Sunday, June 4, 2017

Writing Psychoeducational Reports

I like doing evaluations are reports.  There, I said it.  I'm nerdy that way.  In fact, one of the reasons that I love school psychology so much is because my job allows me to have the perfect balance of working with kids and getting to help them in a constructive way.  Every once in a while, I enjoy closing my office door and (trying to) getting some good 'ol reports out.  I previously shared how I prepare and organize assessments, but wanted to share how I go about writing them.  What do you include in your reports?  Any tips?





Throughout my short career thus far as a school psychologist, I've written my fair share of assessments.  I've also defended those assessments to parents and advocates.  I've had times where I've surprised myself my knowing my stuff, and times where I realized I really needed to change the way I was writing something or presenting something.  I've also had the priveldege of working with many great people who have shared with me what helped them, and ways that I can improve my work.  I've listened, and I continue to do so.

When I first started out, I had a very minimal report template, that I'd then add to when I needed, for different assessments.  I quickly realized that for me, this didn't work, because I just couldn't keep track of everything in different files.  So, for about 4 years now, I've been using one "monster" template, that has a section for every single assessment or type I do.  I save everything that could be deleted or changed in red, and then go through and delete those I don't need.  It works for me.

So, what does my template include?


  1. A letterhead:  Depending on your school and district, the information you include will vary-the school name and/or the district name, the school address, etc. and of course, the type of assessment.
  2. Student Information:  This is where I include name, grades, dates of testing and date of report
  3. General Statements:  Since the above remains on my reports no matter what type it is, the first thing I do on my evaluations next is including a disclaimer statement about how the evaluation represents the student at this point in time, and although it validly represents the student at that time, things can change over time.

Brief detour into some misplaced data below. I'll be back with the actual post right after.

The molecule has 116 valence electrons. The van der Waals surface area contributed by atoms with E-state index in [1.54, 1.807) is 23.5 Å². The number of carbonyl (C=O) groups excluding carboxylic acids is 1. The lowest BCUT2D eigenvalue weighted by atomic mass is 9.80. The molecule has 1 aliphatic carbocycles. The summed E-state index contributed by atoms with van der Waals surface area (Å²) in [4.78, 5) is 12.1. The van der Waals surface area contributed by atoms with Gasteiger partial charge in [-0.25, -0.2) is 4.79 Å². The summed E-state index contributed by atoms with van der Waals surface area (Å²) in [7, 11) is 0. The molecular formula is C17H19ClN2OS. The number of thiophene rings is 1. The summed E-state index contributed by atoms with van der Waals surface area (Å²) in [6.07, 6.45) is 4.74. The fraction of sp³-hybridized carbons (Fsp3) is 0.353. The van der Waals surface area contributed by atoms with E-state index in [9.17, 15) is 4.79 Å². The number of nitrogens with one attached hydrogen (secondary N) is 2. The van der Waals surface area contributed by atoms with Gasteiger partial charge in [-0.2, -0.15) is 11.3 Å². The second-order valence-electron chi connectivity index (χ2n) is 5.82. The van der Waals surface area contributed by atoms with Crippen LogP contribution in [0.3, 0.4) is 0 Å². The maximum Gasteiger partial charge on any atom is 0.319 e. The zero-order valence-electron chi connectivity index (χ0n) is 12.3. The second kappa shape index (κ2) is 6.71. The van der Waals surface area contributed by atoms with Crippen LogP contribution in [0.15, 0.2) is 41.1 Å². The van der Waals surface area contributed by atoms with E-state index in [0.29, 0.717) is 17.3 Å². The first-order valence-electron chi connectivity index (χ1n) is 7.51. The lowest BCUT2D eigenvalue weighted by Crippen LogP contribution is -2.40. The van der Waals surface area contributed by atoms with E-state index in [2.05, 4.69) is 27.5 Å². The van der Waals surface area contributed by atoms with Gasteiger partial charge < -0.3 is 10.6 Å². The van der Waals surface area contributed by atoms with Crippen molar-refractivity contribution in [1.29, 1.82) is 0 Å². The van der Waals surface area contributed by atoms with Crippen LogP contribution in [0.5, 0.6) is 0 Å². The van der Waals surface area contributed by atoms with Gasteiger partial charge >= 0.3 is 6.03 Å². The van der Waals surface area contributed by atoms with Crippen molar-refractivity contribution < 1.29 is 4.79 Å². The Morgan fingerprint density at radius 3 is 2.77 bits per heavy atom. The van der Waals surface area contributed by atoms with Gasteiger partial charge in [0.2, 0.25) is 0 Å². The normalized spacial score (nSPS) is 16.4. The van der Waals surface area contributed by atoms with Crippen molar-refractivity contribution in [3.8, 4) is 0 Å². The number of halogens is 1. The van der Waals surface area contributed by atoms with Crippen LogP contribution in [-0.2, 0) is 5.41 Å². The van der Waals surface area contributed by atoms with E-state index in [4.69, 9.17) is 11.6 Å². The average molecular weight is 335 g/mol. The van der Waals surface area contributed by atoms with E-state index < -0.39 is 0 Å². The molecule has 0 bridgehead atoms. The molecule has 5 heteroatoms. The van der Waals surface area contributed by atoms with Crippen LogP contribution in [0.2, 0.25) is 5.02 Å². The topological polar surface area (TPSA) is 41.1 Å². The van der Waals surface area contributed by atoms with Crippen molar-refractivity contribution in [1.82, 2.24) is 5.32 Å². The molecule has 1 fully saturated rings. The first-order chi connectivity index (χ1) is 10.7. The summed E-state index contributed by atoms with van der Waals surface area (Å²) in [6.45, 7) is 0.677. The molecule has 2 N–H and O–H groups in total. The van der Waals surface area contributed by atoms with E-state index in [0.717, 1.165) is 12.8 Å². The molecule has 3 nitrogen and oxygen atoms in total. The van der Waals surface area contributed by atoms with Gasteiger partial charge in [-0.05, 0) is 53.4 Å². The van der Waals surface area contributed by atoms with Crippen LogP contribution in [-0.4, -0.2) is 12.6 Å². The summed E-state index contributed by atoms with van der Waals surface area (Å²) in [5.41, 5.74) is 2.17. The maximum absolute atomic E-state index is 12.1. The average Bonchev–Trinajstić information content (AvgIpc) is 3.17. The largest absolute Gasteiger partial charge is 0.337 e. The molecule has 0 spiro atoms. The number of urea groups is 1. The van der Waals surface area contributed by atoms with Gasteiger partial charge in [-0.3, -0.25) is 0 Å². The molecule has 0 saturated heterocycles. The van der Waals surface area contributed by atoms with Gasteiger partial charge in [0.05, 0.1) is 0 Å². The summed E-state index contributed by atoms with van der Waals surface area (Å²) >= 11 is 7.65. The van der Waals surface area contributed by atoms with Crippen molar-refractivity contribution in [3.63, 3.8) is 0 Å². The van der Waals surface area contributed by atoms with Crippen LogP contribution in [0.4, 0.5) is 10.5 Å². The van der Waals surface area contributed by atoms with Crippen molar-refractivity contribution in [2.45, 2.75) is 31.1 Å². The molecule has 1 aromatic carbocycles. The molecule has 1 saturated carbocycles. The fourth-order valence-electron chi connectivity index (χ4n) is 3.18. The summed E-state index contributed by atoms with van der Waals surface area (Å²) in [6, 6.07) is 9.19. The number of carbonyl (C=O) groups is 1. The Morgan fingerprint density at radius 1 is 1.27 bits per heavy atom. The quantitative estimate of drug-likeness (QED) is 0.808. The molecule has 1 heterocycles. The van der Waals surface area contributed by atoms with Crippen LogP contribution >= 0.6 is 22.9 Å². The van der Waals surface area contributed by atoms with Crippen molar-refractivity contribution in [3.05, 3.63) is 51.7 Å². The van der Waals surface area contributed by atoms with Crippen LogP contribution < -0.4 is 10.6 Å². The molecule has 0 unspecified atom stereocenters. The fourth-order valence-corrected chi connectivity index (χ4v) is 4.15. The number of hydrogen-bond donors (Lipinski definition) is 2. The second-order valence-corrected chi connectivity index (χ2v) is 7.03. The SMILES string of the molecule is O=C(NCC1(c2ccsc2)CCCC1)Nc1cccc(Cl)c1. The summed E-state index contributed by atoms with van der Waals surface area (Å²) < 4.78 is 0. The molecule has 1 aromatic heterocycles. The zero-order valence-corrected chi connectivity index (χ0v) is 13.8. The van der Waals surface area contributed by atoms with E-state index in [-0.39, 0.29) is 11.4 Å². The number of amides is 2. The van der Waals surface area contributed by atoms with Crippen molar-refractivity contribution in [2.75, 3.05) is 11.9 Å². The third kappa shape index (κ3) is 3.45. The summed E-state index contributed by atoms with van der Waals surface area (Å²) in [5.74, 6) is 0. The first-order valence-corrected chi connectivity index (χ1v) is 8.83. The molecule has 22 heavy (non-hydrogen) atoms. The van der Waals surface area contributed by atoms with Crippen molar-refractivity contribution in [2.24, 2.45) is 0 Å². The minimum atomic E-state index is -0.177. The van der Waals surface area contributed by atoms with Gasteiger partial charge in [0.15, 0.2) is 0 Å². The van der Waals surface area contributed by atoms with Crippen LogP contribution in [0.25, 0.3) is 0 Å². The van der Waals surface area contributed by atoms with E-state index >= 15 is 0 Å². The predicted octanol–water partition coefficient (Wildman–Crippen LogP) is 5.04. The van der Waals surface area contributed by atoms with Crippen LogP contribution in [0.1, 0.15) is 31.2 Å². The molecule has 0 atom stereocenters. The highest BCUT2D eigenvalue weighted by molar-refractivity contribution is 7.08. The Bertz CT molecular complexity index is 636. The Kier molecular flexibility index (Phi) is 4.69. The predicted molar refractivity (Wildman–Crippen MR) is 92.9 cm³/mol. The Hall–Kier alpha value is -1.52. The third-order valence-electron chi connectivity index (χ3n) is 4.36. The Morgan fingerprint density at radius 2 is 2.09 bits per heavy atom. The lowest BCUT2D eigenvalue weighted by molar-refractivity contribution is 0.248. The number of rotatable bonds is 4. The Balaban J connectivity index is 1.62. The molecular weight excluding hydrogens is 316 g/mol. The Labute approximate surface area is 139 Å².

4. List of Assessments:  Here I include all the standardized and non-standardized things I have done.
  5. Reason for Referral:  Why are you doing this evaluation?  
  6. Background information:  A general overview of the student's personal and educational history, especially their participation in intervention services.  If I am doing a more in depth developmental history with parents, I will typically incorporate that information here as well.
  7. Observations of students in other settings:  I do at least one observation of a student in the classroom, resource room, etc. for all of my evaluations, (using my student observation checklist) and report on it in this section.
  8. Testing observations:  How was my rapport with the student?  How was their ability to attend during testing?  Their stamina?  This is where I include all of this and more!  Here, I also typically include a paragraph about a student interview if I do one. 
  9. Assessment Results:  The bulk of the report, here is where I break down everything, typically by area such as cognitive measures, social-emotional/behavioral, etc.
  10. Summary of results:  After all that, its time to answer, "so what does this all mean?" and pull all of that great assessment information you got, together in a great interpretation.
  11. Recommendations:  This varies by the type of assessment I am writing, and for whom. Sometimes, my recommendations are very general, such as sharing at the PPT, etc., and other times, I try to write specific recommendations for areas of need.
  12. A statement of Confidentiality:  I typically include this in my general statement, and then mark Confidential on the footer of each page along with the student's name.
Are all that, here are some other tips I try to remember:
  • Proofread, Proofread, Proofread:  Everyone does this differently, but my biggest tip is to write your report, and then take a break and come back to it, reading it "fresh" again.  I also need to print mine out to catch any errors, but that's just the way I work.
  • Make sure your reports are all written in the same tense.
  • Remember who you are writing for:  Most of the time, it's parents, right?  And most parents have never read these reports before, and I try to. keep that in mind.  That said...
  • Use visuals!  Charts and graphs are something I try to include as often as possible, as they help everyone understand where the student is compared to his or her peers.
  • Help parents interpret results:  I use this visual for parents, and teachers, and others ALL THE TIME.  I love it.
  • Make sure to update your "monster" template at the beginning at the end of every year, and each time you write up a new assessment.
What advice of you have to share?

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